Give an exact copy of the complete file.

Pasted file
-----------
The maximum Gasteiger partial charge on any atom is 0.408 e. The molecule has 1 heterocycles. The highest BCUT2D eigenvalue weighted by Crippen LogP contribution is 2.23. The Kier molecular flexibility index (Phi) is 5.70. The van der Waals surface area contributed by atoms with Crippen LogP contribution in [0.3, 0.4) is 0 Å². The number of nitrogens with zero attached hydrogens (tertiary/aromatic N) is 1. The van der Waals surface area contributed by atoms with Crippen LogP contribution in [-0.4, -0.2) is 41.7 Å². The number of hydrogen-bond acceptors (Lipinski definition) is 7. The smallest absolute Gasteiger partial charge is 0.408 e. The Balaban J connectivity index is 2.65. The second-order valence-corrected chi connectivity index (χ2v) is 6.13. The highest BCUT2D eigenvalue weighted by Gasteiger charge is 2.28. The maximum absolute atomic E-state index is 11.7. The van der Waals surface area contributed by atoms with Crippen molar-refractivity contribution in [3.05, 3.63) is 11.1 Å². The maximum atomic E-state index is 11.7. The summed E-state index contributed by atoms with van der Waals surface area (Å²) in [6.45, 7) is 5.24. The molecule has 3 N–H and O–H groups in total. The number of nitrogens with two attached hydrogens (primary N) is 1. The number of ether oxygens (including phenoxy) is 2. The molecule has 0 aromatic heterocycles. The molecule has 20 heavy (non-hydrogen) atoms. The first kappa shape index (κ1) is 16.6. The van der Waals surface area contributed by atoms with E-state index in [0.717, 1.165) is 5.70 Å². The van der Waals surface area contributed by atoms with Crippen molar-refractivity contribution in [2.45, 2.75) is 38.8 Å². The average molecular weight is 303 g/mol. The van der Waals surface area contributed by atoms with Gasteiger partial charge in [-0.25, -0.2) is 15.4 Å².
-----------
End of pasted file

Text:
The maximum Gasteiger partial charge on any atom is 0.408 e. The molecule has 1 heterocycles. The highest BCUT2D eigenvalue weighted by Crippen LogP contribution is 2.23. The Kier molecular flexibility index (Phi) is 5.70. The van der Waals surface area contributed by atoms with Crippen LogP contribution in [0.3, 0.4) is 0 Å². The number of nitrogens with zero attached hydrogens (tertiary/aromatic N) is 1. The van der Waals surface area contributed by atoms with Crippen LogP contribution in [-0.4, -0.2) is 41.7 Å². The number of hydrogen-bond acceptors (Lipinski definition) is 7. The smallest absolute Gasteiger partial charge is 0.408 e. The Balaban J connectivity index is 2.65. The second-order valence-corrected chi connectivity index (χ2v) is 6.13. The highest BCUT2D eigenvalue weighted by Gasteiger charge is 2.28. The maximum absolute atomic E-state index is 11.7. The van der Waals surface area contributed by atoms with Crippen molar-refractivity contribution in [3.05, 3.63) is 11.1 Å². The maximum atomic E-state index is 11.7. The summed E-state index contributed by atoms with van der Waals surface area (Å²) in [6.45, 7) is 5.24. The molecule has 3 N–H and O–H groups in total. The number of nitrogens with two attached hydrogens (primary N) is 1. The number of ether oxygens (including phenoxy) is 2. The molecule has 0 aromatic heterocycles. The molecule has 20 heavy (non-hydrogen) atoms. The first kappa shape index (κ1) is 16.6. The van der Waals surface area contributed by atoms with E-state index in [0.717, 1.165) is 5.70 Å². The van der Waals surface area contributed by atoms with Crippen molar-refractivity contribution in [2.45, 2.75) is 38.8 Å². The average molecular weight is 303 g/mol. The van der Waals surface area contributed by atoms with Gasteiger partial charge in [-0.25, -0.2) is 15.4 Å².